Loving an insecure person can be frustrating. You always feel like you have to offer praise or reassurance. Not only can that be exhausting, but in trying to do what you think is helpful, you might actually be making matters worse.
When people with insecurities hear something good about themselves, they tend to doubt or even dismiss it, as much research shows. This means, quite perplexingly, that hearing positive feedback can often raise their anxieties, because it may clash with the more pessimistic views they hold of themselves.
Insecure people may wonder whether their partner truly knows them, or worry that they cannot live up to the partner's expectations. At times, praise can even lead their minds to argue back; it can trigger unfavorable thoughts about themselves that contradict the praise.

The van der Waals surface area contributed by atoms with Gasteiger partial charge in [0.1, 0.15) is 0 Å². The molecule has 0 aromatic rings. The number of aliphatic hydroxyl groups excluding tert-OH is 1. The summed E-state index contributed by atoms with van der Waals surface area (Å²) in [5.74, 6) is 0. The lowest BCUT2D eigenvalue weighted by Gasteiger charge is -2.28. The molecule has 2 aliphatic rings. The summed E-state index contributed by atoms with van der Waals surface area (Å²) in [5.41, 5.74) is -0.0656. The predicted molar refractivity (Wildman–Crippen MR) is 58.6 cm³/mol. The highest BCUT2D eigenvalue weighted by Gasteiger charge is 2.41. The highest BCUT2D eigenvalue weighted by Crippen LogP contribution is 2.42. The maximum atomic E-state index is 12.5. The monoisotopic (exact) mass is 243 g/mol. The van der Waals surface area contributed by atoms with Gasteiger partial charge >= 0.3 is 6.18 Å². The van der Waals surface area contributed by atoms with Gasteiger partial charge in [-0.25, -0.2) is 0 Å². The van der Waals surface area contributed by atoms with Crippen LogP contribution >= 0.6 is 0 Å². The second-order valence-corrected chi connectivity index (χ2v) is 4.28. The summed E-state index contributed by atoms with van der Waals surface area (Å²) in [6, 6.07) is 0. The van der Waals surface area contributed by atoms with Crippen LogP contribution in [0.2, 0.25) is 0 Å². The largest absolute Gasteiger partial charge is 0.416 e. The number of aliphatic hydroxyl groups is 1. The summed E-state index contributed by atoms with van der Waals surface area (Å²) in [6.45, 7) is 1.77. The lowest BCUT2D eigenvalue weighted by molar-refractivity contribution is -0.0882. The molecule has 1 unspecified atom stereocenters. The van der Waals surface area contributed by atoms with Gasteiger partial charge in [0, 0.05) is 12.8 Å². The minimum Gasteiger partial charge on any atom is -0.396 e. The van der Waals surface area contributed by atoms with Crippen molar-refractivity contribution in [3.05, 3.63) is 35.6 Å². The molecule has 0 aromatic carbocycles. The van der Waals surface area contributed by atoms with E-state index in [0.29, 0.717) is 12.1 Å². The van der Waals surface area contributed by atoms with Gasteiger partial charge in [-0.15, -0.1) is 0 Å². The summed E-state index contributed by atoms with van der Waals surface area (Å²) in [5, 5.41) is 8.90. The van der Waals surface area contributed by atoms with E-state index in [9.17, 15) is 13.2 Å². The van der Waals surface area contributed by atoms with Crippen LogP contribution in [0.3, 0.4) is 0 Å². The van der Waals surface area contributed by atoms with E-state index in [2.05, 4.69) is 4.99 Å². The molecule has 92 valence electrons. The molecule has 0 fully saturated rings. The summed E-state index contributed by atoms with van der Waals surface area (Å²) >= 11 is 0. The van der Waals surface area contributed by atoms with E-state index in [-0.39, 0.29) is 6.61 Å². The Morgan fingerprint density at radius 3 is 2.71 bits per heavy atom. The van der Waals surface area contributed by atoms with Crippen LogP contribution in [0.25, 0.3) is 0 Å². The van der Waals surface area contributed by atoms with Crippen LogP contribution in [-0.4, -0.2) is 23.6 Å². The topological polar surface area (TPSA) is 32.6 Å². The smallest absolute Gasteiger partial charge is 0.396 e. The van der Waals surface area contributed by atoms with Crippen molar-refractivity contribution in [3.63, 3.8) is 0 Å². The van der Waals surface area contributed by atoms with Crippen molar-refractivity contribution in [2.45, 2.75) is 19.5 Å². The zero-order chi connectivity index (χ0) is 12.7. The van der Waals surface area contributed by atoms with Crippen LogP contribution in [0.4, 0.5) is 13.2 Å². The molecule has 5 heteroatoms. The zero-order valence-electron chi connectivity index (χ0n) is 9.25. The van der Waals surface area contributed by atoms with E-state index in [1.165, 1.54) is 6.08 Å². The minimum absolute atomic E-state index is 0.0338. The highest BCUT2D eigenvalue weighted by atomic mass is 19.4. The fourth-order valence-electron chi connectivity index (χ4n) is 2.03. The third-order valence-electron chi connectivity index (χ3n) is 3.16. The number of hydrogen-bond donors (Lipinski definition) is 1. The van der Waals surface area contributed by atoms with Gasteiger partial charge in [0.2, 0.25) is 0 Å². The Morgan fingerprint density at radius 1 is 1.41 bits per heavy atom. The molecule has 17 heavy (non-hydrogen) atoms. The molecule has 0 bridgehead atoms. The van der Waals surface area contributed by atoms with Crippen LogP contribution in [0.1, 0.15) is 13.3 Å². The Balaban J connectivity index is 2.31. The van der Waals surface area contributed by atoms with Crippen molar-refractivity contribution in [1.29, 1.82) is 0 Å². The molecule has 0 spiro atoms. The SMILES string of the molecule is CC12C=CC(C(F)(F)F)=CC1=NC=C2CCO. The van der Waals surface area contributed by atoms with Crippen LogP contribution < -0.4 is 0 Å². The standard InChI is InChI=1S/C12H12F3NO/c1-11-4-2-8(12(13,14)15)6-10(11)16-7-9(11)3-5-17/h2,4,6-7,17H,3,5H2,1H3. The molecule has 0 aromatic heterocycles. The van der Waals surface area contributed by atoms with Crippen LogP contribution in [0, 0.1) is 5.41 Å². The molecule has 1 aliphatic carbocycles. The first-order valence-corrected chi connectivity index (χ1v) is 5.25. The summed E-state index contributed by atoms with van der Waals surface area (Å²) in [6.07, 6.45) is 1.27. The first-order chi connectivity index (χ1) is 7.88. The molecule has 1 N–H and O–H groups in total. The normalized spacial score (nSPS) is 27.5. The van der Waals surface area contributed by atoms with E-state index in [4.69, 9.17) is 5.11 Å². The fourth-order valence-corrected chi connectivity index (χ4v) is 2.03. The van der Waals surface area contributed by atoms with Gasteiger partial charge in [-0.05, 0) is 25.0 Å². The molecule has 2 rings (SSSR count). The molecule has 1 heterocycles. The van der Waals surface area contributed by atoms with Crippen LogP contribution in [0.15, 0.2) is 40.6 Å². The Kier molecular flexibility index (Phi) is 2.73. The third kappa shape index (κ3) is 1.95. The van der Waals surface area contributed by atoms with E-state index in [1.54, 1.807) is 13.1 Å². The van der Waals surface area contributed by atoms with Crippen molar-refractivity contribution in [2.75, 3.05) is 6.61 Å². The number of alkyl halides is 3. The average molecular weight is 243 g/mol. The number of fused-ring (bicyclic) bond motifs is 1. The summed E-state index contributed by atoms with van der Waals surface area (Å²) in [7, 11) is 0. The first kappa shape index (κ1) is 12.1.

What can loving partners do instead? Try conveying genuine curiosity, rather than compliments. Asking a simple question — "How was your day?" — can show concern without triggering a negative self-assessment.
At the University of Waterloo, we recently conducted a series of studies showing that asking this simple question can make insecure people feel cared for. We ran two survey studies involving 359 adults (aged 18 to 66) across the United States who were in romantic relationships.